Producer Advice from Kevin Pierce

ACX strives to help actors become entrepreneurs, by providing resources that allow voiceover actors to evolve into audiobook producers and marketers. Today we’ve got more advice from one of ACX’s chief entrepreneurs, Kevin Pierce. You may know Kevin as the producer with the most ACX titles available for sale on Audible, Amazon and iTunes. Read on to find out how using ACX between other narration jobs turned into a deluge of audiobook production work.

Taking Care of Business

It was just about a year ago that I discovered ACX as I was looking for a way to “fill in the gap” between audiobook productions for another studio. Today, ACX is the source of most of my audiobook business.

For me, too much of the voiceover and narration business came in fits and starts — a flood and then an ebb. I was looking for a way to develop a steady flow of business.

In January, I jumped into ACX with both feet to find out whether I could make such a business of it — whether ACX was capable of supplying regular work at the volume I desired. Since then, I’ve been producing ACX titles non-stop, two to three finished hours per day, five or more days each week.

My ACX dashboard tells me I’m about to wrap up production on my 117th title through ACX. Roughly half of these were pay per-finished-hour, the other half were royalty-share. And of 300+ finished hours in my royalty-share portfolio, many have had an ACX production stipend. In a matter of just months, my royalty-share books have sold more than 5,000 copies and I’m adding new titles to the list every week. Just like a healthy stock portfolio, I have a few stellar performing titles and a couple handfuls of solid sellers that round things out.

Several things have helped:

  • ACX’s Title Search. Even when a project has my desired per-finished-hour rate or is a royalty share with production stipend, I only audition for those titles that I feel are right for my range and style. I can easily narrow down the 3,000 titles open for audition on ACX using the title search. And when projects are right, I audition for all of them.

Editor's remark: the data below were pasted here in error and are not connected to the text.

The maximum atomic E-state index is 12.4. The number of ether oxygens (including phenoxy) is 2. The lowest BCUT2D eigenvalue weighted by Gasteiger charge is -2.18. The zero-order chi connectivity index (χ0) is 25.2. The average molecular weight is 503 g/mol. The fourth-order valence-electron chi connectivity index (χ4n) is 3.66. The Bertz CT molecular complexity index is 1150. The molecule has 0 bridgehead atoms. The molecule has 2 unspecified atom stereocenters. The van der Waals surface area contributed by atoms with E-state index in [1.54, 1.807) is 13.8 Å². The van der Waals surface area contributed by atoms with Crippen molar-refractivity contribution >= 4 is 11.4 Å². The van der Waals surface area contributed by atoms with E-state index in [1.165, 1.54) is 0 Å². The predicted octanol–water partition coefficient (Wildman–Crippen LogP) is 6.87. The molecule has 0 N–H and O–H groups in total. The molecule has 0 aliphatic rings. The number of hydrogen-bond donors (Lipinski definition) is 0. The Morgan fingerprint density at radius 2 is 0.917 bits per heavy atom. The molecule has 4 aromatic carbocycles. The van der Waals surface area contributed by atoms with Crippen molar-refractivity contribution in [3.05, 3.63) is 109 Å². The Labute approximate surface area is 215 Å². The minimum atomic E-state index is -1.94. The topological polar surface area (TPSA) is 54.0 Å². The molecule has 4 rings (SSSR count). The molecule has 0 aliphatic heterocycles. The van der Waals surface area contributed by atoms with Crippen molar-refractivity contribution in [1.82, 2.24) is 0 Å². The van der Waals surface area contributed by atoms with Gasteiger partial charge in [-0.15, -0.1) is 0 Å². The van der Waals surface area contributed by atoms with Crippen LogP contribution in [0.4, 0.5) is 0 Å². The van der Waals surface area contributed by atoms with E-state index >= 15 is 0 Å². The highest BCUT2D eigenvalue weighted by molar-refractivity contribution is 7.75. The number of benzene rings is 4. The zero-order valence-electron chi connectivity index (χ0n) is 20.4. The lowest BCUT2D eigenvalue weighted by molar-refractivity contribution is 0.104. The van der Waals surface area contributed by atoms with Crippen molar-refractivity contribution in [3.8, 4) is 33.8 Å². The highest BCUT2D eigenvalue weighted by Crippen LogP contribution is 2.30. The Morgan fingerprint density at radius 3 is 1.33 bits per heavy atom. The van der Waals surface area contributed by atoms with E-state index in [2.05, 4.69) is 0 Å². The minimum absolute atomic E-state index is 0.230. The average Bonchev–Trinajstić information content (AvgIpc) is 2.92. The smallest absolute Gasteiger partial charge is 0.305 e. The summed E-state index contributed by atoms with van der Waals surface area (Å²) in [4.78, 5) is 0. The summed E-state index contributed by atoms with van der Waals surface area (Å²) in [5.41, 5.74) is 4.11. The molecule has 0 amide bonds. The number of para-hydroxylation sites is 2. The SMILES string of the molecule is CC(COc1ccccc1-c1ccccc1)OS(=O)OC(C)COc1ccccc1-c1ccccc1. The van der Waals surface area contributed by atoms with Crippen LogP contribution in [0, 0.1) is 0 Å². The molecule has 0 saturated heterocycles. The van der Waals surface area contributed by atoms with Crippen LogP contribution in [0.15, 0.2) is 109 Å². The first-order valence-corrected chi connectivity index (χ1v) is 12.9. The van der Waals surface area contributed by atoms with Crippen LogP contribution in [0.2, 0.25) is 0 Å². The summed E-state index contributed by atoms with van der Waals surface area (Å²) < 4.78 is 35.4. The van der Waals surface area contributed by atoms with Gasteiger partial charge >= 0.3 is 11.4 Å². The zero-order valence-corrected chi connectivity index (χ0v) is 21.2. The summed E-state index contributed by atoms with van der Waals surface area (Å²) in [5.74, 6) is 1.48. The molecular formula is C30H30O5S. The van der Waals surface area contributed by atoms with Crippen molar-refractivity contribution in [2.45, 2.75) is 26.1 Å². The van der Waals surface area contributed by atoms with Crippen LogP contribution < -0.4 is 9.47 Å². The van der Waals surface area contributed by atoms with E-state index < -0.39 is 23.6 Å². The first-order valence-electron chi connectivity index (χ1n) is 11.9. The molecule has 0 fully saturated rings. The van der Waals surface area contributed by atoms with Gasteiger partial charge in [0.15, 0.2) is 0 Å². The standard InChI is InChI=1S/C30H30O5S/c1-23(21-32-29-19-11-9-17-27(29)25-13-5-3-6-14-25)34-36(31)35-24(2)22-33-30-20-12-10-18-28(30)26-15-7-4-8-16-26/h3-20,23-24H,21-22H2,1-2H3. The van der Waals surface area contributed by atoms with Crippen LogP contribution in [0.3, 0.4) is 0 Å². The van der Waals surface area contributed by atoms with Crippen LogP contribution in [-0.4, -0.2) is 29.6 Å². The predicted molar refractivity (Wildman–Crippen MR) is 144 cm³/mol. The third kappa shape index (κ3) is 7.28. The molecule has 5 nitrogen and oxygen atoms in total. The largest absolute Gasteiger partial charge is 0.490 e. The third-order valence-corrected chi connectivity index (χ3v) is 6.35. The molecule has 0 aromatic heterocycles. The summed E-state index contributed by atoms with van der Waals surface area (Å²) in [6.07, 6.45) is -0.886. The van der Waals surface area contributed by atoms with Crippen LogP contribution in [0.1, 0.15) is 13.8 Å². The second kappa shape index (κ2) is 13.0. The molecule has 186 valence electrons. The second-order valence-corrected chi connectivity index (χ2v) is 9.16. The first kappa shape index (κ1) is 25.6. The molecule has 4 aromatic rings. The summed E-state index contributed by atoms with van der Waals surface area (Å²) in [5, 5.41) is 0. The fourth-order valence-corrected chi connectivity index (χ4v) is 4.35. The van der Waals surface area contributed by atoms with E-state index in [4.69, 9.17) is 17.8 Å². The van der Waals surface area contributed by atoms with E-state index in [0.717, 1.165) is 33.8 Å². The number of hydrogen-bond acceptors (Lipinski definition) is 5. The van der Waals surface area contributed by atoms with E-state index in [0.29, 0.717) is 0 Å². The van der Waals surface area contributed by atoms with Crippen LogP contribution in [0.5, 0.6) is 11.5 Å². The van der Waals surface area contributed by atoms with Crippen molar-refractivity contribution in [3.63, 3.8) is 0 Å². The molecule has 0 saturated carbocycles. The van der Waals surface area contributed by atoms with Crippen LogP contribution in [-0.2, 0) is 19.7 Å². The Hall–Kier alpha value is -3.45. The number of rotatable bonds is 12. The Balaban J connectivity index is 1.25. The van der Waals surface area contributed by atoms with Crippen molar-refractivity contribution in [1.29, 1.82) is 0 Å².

• Regular Communication. While the ACX system does a fine job of notifying rights-holders of next steps required of them the production process, I like to keep my rights-holders up to date on what’s going on in my production workflow.
  • Underpromise and overdeliver. At 2 to 3 finished hours per day, I can get through a project pretty quick. But by building some extra time in the production schedule to ensure nothing throws it off track, I often surprise rights-holders with an earlier-than-expected delivery of their final project.

With the per-finished-hour books and ACX stipends which pay upon a production’s completion, and the royalty and bonus checks which come every month, ACX has become much more than a way to fill in a gap between productions, it has become a full-time flow of audiobook production and a full-time business.

How has ACX allowed you to take  control of your voiceover career?

12 responses to “Producer Advice from Kevin Pierce

  1. roy951@mail.com

    Do you partake of performance enhancing substances to keep such a grinding schedule as you have indicated?

    >

  2. Would you share the process of production, whether or not you edit out all breaths, use gates or other tools and how you got so fast at the editing process?

  3. .I began to do the same thing in August of this year and I have already received seven books. Thank you for the encouragement and we wish you more success

  4. Roy, any substance that minimizes mouth noise and tummy rumbles qualifies as “performance enhancing.” Other than that, it’s just a routine…

  5. Leslie, I come from a lifetime of production in radio and TV, so editing was part of my pre-audiobooks DNA. A great room, pristine audio chain and good mic technique go a long way to reducing the amount of processing you need.

    • Kevin, thanks! I have pretty good mic technique but NOT a silent room. I’ve gotten pretty fast but still wonder how many breaths to leave it and how many to cut out. Can you shed light on that? Thanks so much! -Leslie

  6. Leslie, two suggestions for guidance on breaths and editing: reviewing ACX’s audio editing guidelines (http://goo.gl/k4hDff) and listening to well-edited audiobooks. You’ll have to guess at what was removed, but you’ll be able to hear what remains…

  7. “117th title through ACX”… when did you start on ACX?

    “two to three finished hours a day” … you are paying someone else to edit? Or are you editing in fast forward?

  8. This is what I wonder, Narrator Jack! Hehe!

  9. YOU GAVE GOOD IDEA OF THE TRIALS OF EDITING

  10. As far as editing out breaths… I usually leave them in the dialogue of the characters. I think it sounds more natural and also separates it from the rest of the narration. I’ve been producing audio for over 15 years in my radio career and it STILL takes me a good 3 hours or so to produce 1 hour, but I’m still pretty new to audio books.

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